Project Signing: Government of India and World Bank Sign $216 Million Agreement for making road travel in Kerala faster and safer
June 19, 2013
The project will pass through 87 villages in 8 districts
NEW DELHI, June 19, 2013 - The Government of India and the World Bank today signed a $216 million loan for the Kerala State Transport Project II (KSTP II) to support the government of Kerala in improving the condition, traffic flow and safety of its road network.
The Project will build on the achievements of Kerala State Transport Project I (KSTP I), which helped the state upgrade 254 km of roads, and improve and maintain a further 1150 km of roads. Travel time on these roads has reduced by 20% and road user surveys show an increased level of satisfaction with the roads provided.
However, the state’s economic development remains constrained by a network of 152,000 km that is three times as dense as the national average – and is characterized by poor quality and suboptimal alignment. Of the 4,340 km of state highways, around 70% is still single laned, and 54% in poor condition. Road safety is also a major challenge on many of Kerala’s roads and more than 4,000 people die in road accidents every year, with pedestrians and riders of two-wheelers being disproportionately affected.
For the government, improving infrastructure, including road transport, is key to sustaining growth. This loan from the World Bank, will help the Government of Kerala to not only upgrade its state highways but also strengthen its road safety management system,” said Nilaya Mitash, joint secretary, Department of Economic Affairs, Ministry of Finance.
The KSTP II project approved today has three key components – upgrading 363 km of strategically important state highways; strengthening road safety management systems; and improving the network’s financial viability and capacity to deliver road infrastructure and services that are responsive to the needs of users.
“Kerala has the highest human development outcomes in the country and is making impressive economic progress. However, the state needs to improve its road infrastructure for inclusive growth. This, along with attention to road safety, can spur investments, create new jobs and boost agriculture, while improving citizens’ access to markets, healthcare and education,” said Onno Ruhl, World Bank country director for India.
The agreement for the Kerala State Transport Project II was signed by Nilaya Mitash, joint secretary, Department of Economic Affairs, Ministry of Finance, on behalf of the government of India; T O Sooraj, secretary, Public Works Department on behalf of the government of Kerala; and Onno Ruhl, country director India, on behalf of the World Bank.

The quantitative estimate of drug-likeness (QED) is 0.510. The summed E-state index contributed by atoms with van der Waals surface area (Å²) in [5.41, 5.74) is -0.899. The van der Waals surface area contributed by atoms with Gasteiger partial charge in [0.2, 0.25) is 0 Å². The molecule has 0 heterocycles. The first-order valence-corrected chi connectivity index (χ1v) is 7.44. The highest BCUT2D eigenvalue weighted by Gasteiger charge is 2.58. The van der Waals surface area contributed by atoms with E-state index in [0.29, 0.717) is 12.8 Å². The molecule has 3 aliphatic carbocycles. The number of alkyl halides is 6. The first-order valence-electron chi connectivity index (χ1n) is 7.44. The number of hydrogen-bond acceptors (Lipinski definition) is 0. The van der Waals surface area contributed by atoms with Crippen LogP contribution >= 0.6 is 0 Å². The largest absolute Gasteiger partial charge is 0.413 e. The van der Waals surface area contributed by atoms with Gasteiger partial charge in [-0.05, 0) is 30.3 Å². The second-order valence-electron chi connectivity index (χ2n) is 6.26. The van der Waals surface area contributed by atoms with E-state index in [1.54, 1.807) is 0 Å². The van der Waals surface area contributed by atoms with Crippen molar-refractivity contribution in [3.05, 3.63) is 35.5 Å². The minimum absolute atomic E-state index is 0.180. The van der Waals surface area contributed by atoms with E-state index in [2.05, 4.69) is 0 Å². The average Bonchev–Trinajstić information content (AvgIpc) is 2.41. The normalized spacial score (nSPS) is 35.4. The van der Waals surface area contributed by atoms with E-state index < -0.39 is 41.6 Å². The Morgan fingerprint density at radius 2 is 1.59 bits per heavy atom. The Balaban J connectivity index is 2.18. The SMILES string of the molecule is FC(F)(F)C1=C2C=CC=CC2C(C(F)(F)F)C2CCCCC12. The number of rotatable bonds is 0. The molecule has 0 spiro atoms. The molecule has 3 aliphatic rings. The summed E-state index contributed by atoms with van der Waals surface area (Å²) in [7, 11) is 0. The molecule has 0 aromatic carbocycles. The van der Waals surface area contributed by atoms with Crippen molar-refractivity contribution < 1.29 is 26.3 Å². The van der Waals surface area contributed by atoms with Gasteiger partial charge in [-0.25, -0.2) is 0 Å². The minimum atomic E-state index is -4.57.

Recognizing that road safety is a critical issue in the country today, KSTP II will build on the work done under the previous project and continue to support the Road Safety Authority – the first of its kind in India – particularly in improving its data collection abilities as well as its monitoring and evaluation framework. It will include an 80 km safe corridor demonstration project connecting Trivandrum and Kochi which will focus on measures to improve the safety of pedestrians, bicyclists and motorized two-wheelers. The safe corridor will benefit from a multi-sectoral approach with better engineering, enforcement, health care and community awareness.
This will enhance the state’s ability to systematically identify, analyze, develop and prioritize critical road safety measures, which will benefit all road users. The KSTP II project will pass through some 87 villages, covering eight districts with about 13.4 million people, of which more than 50% are women.
“The first project had a number of institutional successes but there is also an unfinished agenda. The project will support the on-going modernization agenda of the Public Works Department through improved asset management, financial sustainability and road user focus. The project will also demonstrate best practice in road design and construction, traffic management to improve road safety and environmental protection measures,” said Simon David Ellis, senior transport specialist and the project’s task team leader.
The loan, from the International Bank for Reconstruction and Development (IBRD), has a maturity of 18 years including a grace period of 5 years.
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